Equifax data breach highlights need for IT security audits – it’s not ‘just an IT issue’, says ITCS.

Cyber security professionals are hot property at the moment, with a 70% increase in job vacancies across the sector. It’s therefore no surprise that that the ITCS IT security team are in constant demand.

The recent Equifax data breach and the Wannacry ransomware attack have made world headlines, highlighting the need for robust IT security, especially with new GDPR rules due to come into force.

Two Thirds of FTSE Companies have been hit by a cyber attack

IT security audits are increasingly important. In case you think your company can’t be affected, the 2015/16 Cyber Governance Health Check made sobering reading. Two-thirds of FTSE companies have been hit by a cyber-attack in the past year alone, so IT security audits have to be a high priority for every business, even SME’s.

Staff often pose the biggest risk to IT Security

HR and the C-Suite need to lose the view that IT security is something they can pass off to ‘the IT team’.

That’s because no matter how robust your IT infrastructure, the biggest security risk comes from inadequately trained or complacent staff. In fact, at a recent Cybersecurity event, 57% of cyber security experts said they would like to see human employees replaced by AI!

IT experts like ITCS can help provide a robust infrastructure, combined with security advice and training, and we can advise your internal IT team on how to carry out regular IT security audits.

However, it isn’t only an issue for ‘techies’.  Line managers and HR have a vital role to play in maintaining secure working practices on a day-to-day basis. IT security isn’t just IT’s responsibility – it’s everyone’s responsibility. The CIPD are now encouraging HR Managers to take the lead and educate staff on secure working practices.

Here’s some things you can do to mitigate your risk:

Tighten up your physical security

Hacking isn’t just done by anonymous remote hackers. Train your staff to challenge anyone who they don’t recognize (in person or on the telephone) requesting access to your PC or password information, and train staff to lock their PCs when leaving their desk.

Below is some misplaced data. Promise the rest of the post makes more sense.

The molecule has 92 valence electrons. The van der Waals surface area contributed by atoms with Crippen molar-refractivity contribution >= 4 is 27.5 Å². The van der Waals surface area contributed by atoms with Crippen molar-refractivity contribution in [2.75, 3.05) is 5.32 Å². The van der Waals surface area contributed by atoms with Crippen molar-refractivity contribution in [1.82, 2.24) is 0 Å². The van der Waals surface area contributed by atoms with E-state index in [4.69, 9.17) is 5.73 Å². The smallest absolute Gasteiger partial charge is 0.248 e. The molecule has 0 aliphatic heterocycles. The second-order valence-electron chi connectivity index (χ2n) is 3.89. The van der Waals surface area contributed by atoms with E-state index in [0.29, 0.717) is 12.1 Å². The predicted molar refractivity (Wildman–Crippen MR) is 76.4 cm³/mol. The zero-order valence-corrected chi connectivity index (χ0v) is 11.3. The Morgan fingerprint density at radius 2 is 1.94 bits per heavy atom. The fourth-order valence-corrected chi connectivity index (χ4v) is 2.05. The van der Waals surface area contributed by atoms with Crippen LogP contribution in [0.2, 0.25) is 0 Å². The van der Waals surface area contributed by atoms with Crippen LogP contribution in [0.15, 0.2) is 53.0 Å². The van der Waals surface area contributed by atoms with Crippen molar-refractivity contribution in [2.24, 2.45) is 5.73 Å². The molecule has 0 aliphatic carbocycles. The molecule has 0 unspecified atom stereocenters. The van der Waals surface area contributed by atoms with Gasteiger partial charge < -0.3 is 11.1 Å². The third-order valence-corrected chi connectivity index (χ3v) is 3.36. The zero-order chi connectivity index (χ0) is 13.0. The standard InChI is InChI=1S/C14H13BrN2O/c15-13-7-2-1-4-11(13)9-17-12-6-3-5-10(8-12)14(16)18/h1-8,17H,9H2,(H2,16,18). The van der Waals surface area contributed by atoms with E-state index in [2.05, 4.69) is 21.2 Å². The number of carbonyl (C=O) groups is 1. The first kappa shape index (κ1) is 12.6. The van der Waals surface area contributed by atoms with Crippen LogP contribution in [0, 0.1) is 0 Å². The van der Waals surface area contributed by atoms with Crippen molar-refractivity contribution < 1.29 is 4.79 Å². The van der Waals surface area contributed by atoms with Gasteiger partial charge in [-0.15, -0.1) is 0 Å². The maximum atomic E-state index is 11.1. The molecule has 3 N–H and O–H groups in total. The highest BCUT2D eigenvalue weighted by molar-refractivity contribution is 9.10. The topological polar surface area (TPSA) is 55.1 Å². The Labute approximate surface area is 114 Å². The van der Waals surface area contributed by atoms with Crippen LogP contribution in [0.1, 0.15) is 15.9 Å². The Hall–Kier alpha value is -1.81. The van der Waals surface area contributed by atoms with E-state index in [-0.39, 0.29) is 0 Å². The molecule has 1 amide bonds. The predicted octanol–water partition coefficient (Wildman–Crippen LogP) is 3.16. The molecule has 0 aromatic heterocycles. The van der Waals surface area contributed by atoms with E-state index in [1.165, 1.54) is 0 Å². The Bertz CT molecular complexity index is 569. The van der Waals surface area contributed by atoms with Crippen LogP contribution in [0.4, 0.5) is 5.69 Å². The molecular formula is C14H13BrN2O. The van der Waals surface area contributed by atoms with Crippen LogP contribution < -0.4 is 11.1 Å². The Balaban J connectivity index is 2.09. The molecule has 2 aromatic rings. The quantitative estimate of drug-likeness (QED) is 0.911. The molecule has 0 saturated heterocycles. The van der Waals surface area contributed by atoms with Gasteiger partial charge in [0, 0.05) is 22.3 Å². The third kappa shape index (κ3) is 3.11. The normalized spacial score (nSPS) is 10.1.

Your password is not usually something you need to provide, and being asked should raise a red flag. If in doubt, check with IT before granting access. If your firm has an ID system, challenge anyone who doesn’t have company or authorized contractor ID. This is good common sense anyway with current terror threats.

Keep your IT systems up to date

If you don’t outsource your IT, you are responsible for updating your system. Make sure staff know what to do if their system prompts them about software updates. We can help if you aren’t sure what to do – you definitely shouldn’t ignore them.

Manufacturers often update their software in order to protect against a specific threat.  The Equifax breach apparently resulted when a staff member failed to apply a software patch in a timely fashion – affecting 400,000 UK customers alone (and an estimated 143 million worldwide). Ouch.

Offer regular IT security training and updates

Training in cyber security adds a layer of resilience. It means staff understand which threats are out there, how to prevent them, and how to deal with them when they occur.
Sending out a memo is usually ignored, so formal IT security training is essential – and your in house team should reinforce secure working practices in between sessions.

Drive home the importance of password security

Most people know they ‘should’ create strong passwords, but nonetheless choose the name of their child, dog or even their address.

It’s vital that employees understand the importance of this. Passwords are the first line of defence. Managers should enable their systems to ‘force’ the use of strong passwords, and frequently educate staff on the need for them.

Managing the risk of insider attacks

Disgruntled employees pose a very real risk, whether having their own agenda, or receiving an incentive from a third party. A disgruntled Morrisons employee who leaked employee data literally cost the company millions of pounds.

The first step to protect your business from insider threats is to carefully control who has access to what information. Staff should only have access to data they need to do their job, access to sensitive data should be controlled and recorded and access levels should be regularly reviewed, especially if job roles change.

A formal starting and leaving procedure should be followed, rather than just making changes when someone leaves. On leaving, the formal leaving process should terminate access immediately, not a few days later and any shared passwords (which should not exist anyway) should be changed.

ITCS offering free IT security audits

Whilst many customers rely on us for IT support, we believe IT Security is equally important.

We are happy to offer any business a free review of their current IT security with a thorough audit. We will advise you of the next steps to take and you can decide how to proceed next.

ITCS services include IT security consultancy and training. We can also ‘train the trainer’ if you prefer to deliver staff security training in house.

IT security remains a threat that businesses cannot afford to ignore, and staff need to be on board to help combat the threat. Wayne Harris, our Compliance Officer says:

“No matter how secure your systems are, your people have a vital impact on security. Alert and well-trained staff add an important layer to your security. Unmotivated, untrained staff simply add an additional risk – with so many threats these days, that’s not a risk worth taking.”

To take advantage of your free review, click here and complete the form at the bottom of the page – our team will be in touch.

WebEquifax data breach highlights need for IT security audits – it’s not ‘just an IT issue’, says ITCS.